How Much Energy does a Hurricane Release?

A hurricane can produce up to 600 trillion watts of energy — about 200 times the amount of energy the entire world can generate. The energy produced is measured by the amount of water produced by the hurricane and its subsequent condensation — the measurement is called the "latent heat of condensation." An average hurricane produces about a half inch (1.27 centimeters) of rain each day in an area about 825 miles (1,328 kilometers) across. The total volume of water would fill more than 22 million Olympic-sized pools. The latent heat of condensation is about 600 trillion watts.

More Whirling Dervish Facts:

  • The most deadly hurricane to hit US shores was the Galveston Hurricane in 1900, which killed about 8,000 people and cost $30 million US Dollars in damages. It still is considered the worst weather-related disaster in US history.

  • Hurricane Katrina, which hit New Orleans in 2005, was the costliest hurricane in US history. The hurricane had reported wind gusts of about 87 miles per hour (140 kilometers per hour) and produced at least three tornadoes. Katrina was responsible for about 1,200 deaths and cost $75 billion US Dollars.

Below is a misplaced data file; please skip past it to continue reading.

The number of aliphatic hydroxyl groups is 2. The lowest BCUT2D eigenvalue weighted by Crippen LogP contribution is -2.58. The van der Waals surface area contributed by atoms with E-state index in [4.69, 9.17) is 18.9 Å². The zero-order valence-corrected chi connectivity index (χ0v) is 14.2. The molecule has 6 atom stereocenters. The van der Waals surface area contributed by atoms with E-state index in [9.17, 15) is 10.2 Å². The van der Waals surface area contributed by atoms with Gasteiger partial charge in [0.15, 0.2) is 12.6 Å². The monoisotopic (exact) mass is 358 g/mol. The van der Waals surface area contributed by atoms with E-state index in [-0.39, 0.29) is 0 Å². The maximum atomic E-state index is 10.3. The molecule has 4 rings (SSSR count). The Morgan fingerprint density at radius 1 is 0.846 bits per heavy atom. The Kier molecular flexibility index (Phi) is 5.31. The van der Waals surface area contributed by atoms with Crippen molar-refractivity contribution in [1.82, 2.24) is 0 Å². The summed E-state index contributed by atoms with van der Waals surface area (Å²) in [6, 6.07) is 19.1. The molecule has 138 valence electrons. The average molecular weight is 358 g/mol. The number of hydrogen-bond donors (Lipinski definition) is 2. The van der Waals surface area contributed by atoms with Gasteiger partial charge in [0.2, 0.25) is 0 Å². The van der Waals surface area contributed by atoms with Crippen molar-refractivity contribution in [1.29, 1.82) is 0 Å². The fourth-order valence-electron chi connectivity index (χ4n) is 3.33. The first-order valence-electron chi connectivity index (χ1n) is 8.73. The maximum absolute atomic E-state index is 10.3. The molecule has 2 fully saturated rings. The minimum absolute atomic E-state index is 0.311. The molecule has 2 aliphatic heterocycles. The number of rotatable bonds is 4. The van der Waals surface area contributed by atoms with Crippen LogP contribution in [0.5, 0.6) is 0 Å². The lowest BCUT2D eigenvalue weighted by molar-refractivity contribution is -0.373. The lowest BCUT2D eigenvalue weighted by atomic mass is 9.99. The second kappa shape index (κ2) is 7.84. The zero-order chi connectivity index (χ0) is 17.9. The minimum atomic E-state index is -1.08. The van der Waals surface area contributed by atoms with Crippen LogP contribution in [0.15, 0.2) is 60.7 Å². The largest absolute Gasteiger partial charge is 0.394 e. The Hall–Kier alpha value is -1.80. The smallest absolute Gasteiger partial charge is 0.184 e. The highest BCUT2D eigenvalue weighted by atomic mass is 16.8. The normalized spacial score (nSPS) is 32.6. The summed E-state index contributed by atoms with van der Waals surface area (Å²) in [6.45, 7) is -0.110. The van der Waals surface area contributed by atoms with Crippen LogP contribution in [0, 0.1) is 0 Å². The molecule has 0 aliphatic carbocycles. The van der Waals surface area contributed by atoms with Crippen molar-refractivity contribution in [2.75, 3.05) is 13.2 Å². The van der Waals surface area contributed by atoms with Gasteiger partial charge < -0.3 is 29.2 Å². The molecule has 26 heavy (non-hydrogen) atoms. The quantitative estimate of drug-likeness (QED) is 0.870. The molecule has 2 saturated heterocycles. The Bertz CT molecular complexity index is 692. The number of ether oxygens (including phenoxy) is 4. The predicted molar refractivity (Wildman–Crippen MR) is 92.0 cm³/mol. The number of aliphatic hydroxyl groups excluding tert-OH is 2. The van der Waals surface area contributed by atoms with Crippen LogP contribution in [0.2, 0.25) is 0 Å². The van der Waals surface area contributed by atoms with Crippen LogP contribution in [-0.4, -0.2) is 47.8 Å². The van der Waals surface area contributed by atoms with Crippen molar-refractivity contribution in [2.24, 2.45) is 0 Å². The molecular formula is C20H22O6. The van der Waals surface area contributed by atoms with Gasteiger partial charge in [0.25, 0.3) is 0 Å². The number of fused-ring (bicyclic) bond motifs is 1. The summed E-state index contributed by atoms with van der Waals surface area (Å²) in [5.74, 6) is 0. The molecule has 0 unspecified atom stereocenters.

• Because of the Earth's rotation, hurricanes south of the Equator spin clockwise. North of the Equator, hurricanes spin counter-clockwise.

  • The deadliest part of a hurricane is the storm surge. A 30-foot (9-meter) surge from a hurricane that hit Bangladesh in 1970 resulted in 300,000 deaths.
More Info: Discover Magazine; NOAA; PBS

Discussion Comments


You state that a hurricane can produce 200 times more energy than the entire world can generate. In a day, in a week, in a year? I don't understand.

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